Pratchett in conversation
Wiltshire caught up with Terry Pratchett at the Swindon Festival of
Literature for a chat about his favourite characters and the inspiration
for his latest book 'The Wee Free Men'.
of book sales 'Pratchett' can only be defined as the UK's most prolific,
best-selling author of the last decade.
To his fans, 'Pratchett' means to sign anything that he can get his
hands on - including a workstation once dragged in by a persistent
’Entering and Pratchetting" is to break in to people's houses and
sign their books," says Terry.
But what does it mean to him?
"To Pratchett – I think to live in good health for 150 years."
last 20 or so books being number one best-sellers and with multi-million
sales Terry Pratchett seems to be living up to his name.
Pratchett at the Swindon Festival of Literature 2002.
Educated at High Wycombe Technical High School, and with frequent
trips to The Beaconsfield Public Library, Terry was writing by the
age of 13 and published commercially by the age of 15.
A few years later his first book 'The Carpet People' was in print.
His debut book follows the adventures of the little people living
in the hall carpet and their struggle to escape the dreaded scourge
It was the first of Terry’s alternative universes.
Discworld, however, has been the fantasy world that has had fans clamouring
The Discworld novels have been translated into 21 languages and have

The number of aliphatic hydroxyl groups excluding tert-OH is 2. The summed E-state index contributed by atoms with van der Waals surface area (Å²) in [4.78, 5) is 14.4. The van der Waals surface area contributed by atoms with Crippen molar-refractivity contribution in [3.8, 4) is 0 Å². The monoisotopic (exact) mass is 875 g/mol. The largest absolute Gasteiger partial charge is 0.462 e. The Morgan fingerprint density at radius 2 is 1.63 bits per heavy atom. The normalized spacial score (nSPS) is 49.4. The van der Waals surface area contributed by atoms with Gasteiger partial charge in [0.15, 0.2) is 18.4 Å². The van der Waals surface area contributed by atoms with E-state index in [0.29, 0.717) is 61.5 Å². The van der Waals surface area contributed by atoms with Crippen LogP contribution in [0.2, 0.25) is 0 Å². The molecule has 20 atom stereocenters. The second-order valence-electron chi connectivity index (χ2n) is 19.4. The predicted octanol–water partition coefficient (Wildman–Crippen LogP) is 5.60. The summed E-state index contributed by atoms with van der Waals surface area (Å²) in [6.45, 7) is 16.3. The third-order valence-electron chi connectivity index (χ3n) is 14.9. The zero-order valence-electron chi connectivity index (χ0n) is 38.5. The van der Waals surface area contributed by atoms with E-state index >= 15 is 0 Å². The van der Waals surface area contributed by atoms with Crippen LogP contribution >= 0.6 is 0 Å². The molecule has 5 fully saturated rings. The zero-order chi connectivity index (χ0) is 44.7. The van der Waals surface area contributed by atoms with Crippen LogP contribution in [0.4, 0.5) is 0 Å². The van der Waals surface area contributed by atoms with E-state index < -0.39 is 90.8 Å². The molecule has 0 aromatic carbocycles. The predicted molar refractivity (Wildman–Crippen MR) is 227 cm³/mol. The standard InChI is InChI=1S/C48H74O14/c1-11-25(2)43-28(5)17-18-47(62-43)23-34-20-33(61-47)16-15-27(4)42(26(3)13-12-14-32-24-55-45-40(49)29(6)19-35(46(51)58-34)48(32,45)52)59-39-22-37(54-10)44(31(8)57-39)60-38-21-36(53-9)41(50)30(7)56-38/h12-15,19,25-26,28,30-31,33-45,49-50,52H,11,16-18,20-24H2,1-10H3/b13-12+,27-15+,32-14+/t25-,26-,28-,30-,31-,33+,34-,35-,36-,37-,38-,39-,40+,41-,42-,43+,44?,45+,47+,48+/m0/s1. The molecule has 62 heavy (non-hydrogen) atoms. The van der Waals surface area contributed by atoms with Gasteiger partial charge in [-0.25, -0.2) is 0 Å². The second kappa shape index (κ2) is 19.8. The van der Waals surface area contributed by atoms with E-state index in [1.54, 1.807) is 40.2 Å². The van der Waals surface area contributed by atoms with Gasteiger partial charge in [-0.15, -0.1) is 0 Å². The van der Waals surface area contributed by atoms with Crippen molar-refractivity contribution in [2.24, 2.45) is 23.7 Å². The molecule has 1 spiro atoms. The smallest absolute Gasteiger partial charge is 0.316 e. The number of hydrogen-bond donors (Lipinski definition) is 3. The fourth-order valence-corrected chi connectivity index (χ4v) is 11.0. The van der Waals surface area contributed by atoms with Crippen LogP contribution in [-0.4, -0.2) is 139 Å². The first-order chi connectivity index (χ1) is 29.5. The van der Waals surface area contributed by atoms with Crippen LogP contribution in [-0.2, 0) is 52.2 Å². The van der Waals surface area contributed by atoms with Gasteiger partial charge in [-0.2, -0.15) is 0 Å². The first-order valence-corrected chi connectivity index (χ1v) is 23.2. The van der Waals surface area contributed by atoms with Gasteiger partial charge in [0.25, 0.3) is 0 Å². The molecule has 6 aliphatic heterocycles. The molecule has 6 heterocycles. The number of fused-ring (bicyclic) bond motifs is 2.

sold over 10 million copies worldwide
With over 25 books (at the time of writing) in the series and the
next one due out at the end of the year the popularity of the books
With the bizarre and diverse characters populating Discworld surely
there must be one with more than a passing 'Pratchettesque' quality?
Vimes for instance?
no because they’re fictional - I’m real, well actually they’re nearly
fictional and I’m nearly real," says Terry.
of The Disc World books 'The Last Hero'.
He does however have his favourites:
"The Characters I enjoy writing are people like Granny
Weatherwax, Commander Vimes
and Susan because
they’re screwed up characters and that gives them depth and that makes
them more fun.
"They’re not necessarily the characters the readers like but they
give a book some kind of bulk because they’re more than two-dimensional."
Although not identifying with any specific character he says that
they do speak for him.
But once created are his characters ever rebellious and outside his
"Outside my control but not in control of the narrative," he says
"in other words they don’t act in a way that is contrary to their
"If you wind them up properly you can set them walking and they’re
going in the right sort of direction. Which may not be the one that
you initially planned."
Several years ago Terry and his wife Lyn moved to a manor house in
the depths of South Wiltshire.
Surrounded by the rolling chalkland of Salisbury Plain, has a little
bit of the Wiltshire countryside crept into the back drop of his books:
"I do like walking up on the downs. You can get a special kind of
silence, which is quite a noisy silence, but it’s silence with texture.
"The book I’m working on at the moment which is called 'The Wee Free
Men' is set on chalkland on Discworld. It’s a Discworld book but a
lot of the mythology of the chalklands and the feeling of the chalklands
and some of the mythology and folklore of the chalklands is built
'The Wee Free Men', scheduled to
be released in May 2003 is another Discworld children's novel and
promises to be a classic fairy story.
Terry once said that being asked why he wrote made as much sense as
being asked ‘What noise does yellow make?'
Now he says he has an answer:
"What noise does yellow make? Actually curiously enough I think I
could probably tell you what noise yellow makes.
"Because of the way humans think about things there are nuances -
in the same way that you instinctively know."
I think that answers that then.